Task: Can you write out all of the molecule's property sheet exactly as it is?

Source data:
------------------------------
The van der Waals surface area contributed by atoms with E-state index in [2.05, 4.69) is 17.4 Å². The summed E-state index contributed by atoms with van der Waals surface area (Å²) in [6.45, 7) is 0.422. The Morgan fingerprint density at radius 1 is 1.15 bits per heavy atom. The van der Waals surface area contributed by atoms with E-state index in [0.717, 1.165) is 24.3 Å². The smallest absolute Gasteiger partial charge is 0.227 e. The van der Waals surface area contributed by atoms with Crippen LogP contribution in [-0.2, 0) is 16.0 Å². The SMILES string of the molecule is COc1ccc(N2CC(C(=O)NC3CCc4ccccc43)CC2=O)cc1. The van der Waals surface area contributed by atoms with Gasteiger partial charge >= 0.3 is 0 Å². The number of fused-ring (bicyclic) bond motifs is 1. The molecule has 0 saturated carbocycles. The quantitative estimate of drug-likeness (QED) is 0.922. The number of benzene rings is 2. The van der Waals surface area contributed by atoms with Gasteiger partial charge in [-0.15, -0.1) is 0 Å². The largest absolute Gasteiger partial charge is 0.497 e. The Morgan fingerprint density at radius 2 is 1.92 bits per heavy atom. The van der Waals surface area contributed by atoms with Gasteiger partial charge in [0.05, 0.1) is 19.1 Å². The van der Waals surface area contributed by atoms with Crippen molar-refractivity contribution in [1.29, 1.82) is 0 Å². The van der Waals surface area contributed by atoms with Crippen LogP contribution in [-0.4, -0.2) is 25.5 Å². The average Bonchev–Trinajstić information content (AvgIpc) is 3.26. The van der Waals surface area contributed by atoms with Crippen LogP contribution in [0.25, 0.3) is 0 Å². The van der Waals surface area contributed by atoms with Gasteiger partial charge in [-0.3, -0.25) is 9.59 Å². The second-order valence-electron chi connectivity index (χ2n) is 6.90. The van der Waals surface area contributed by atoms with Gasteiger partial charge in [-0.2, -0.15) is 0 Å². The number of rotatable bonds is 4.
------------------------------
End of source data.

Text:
The van der Waals surface area contributed by atoms with E-state index in [2.05, 4.69) is 17.4 Å². The summed E-state index contributed by atoms with van der Waals surface area (Å²) in [6.45, 7) is 0.422. The Morgan fingerprint density at radius 1 is 1.15 bits per heavy atom. The van der Waals surface area contributed by atoms with E-state index in [0.717, 1.165) is 24.3 Å². The smallest absolute Gasteiger partial charge is 0.227 e. The van der Waals surface area contributed by atoms with Crippen LogP contribution in [-0.2, 0) is 16.0 Å². The SMILES string of the molecule is COc1ccc(N2CC(C(=O)NC3CCc4ccccc43)CC2=O)cc1. The van der Waals surface area contributed by atoms with Gasteiger partial charge >= 0.3 is 0 Å². The number of fused-ring (bicyclic) bond motifs is 1. The molecule has 0 saturated carbocycles. The quantitative estimate of drug-likeness (QED) is 0.922. The number of benzene rings is 2. The van der Waals surface area contributed by atoms with Gasteiger partial charge in [-0.15, -0.1) is 0 Å². The largest absolute Gasteiger partial charge is 0.497 e. The Morgan fingerprint density at radius 2 is 1.92 bits per heavy atom. The van der Waals surface area contributed by atoms with Gasteiger partial charge in [0.05, 0.1) is 19.1 Å². The van der Waals surface area contributed by atoms with Crippen molar-refractivity contribution in [1.29, 1.82) is 0 Å². The van der Waals surface area contributed by atoms with Crippen LogP contribution in [-0.4, -0.2) is 25.5 Å². The average Bonchev–Trinajstić information content (AvgIpc) is 3.26. The van der Waals surface area contributed by atoms with Crippen LogP contribution in [0.25, 0.3) is 0 Å². The van der Waals surface area contributed by atoms with Gasteiger partial charge in [-0.3, -0.25) is 9.59 Å². The second-order valence-electron chi connectivity index (χ2n) is 6.90. The van der Waals surface area contributed by atoms with Gasteiger partial charge in [-0.2, -0.15) is 0 Å². The number of rotatable bonds is 4.